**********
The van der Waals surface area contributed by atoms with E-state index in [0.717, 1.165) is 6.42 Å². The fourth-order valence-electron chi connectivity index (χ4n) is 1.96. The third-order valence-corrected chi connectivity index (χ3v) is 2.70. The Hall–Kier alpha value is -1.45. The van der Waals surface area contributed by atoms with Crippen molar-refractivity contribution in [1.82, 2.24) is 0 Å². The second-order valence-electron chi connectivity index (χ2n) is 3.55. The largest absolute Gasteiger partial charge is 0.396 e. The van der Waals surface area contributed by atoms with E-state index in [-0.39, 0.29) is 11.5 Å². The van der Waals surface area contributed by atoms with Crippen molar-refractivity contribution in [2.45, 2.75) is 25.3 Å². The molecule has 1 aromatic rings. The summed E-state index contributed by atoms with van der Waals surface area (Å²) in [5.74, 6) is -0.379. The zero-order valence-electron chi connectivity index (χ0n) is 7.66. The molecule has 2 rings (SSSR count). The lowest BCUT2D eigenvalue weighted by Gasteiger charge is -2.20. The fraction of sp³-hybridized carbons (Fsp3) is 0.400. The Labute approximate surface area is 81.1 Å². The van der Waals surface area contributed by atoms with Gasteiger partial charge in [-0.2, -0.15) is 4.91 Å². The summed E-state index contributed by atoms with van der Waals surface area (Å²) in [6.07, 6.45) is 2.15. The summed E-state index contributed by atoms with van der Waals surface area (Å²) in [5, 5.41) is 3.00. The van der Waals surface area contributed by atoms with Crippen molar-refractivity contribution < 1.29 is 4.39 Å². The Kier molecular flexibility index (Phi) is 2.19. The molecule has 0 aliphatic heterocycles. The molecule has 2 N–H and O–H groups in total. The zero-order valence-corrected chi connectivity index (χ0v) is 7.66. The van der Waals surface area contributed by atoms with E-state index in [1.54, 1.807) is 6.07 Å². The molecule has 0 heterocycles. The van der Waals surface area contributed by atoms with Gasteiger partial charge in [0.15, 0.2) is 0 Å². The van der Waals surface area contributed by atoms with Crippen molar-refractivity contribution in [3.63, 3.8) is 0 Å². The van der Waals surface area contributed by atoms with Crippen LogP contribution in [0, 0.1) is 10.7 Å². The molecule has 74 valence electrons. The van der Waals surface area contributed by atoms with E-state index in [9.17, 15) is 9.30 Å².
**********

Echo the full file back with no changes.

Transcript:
The van der Waals surface area contributed by atoms with E-state index in [0.717, 1.165) is 6.42 Å². The fourth-order valence-electron chi connectivity index (χ4n) is 1.96. The third-order valence-corrected chi connectivity index (χ3v) is 2.70. The Hall–Kier alpha value is -1.45. The van der Waals surface area contributed by atoms with Crippen molar-refractivity contribution in [1.82, 2.24) is 0 Å². The second-order valence-electron chi connectivity index (χ2n) is 3.55. The largest absolute Gasteiger partial charge is 0.396 e. The van der Waals surface area contributed by atoms with E-state index in [-0.39, 0.29) is 11.5 Å². The van der Waals surface area contributed by atoms with Crippen molar-refractivity contribution in [2.45, 2.75) is 25.3 Å². The molecule has 1 aromatic rings. The summed E-state index contributed by atoms with van der Waals surface area (Å²) in [5.74, 6) is -0.379. The zero-order valence-electron chi connectivity index (χ0n) is 7.66. The molecule has 2 rings (SSSR count). The lowest BCUT2D eigenvalue weighted by Gasteiger charge is -2.20. The fraction of sp³-hybridized carbons (Fsp3) is 0.400. The Labute approximate surface area is 81.1 Å². The van der Waals surface area contributed by atoms with Gasteiger partial charge in [-0.2, -0.15) is 4.91 Å². The summed E-state index contributed by atoms with van der Waals surface area (Å²) in [6.07, 6.45) is 2.15. The summed E-state index contributed by atoms with van der Waals surface area (Å²) in [5, 5.41) is 3.00. The van der Waals surface area contributed by atoms with Crippen molar-refractivity contribution < 1.29 is 4.39 Å². The Kier molecular flexibility index (Phi) is 2.19. The molecule has 0 aliphatic heterocycles. The molecule has 2 N–H and O–H groups in total. The zero-order valence-corrected chi connectivity index (χ0v) is 7.66. The van der Waals surface area contributed by atoms with E-state index in [1.54, 1.807) is 6.07 Å². The molecule has 0 heterocycles. The van der Waals surface area contributed by atoms with Gasteiger partial charge in [0.15, 0.2) is 0 Å². The van der Waals surface area contributed by atoms with Crippen molar-refractivity contribution in [3.63, 3.8) is 0 Å². The van der Waals surface area contributed by atoms with Crippen LogP contribution in [0, 0.1) is 10.7 Å². The molecule has 74 valence electrons. The van der Waals surface area contributed by atoms with E-state index in [9.17, 15) is 9.30 Å².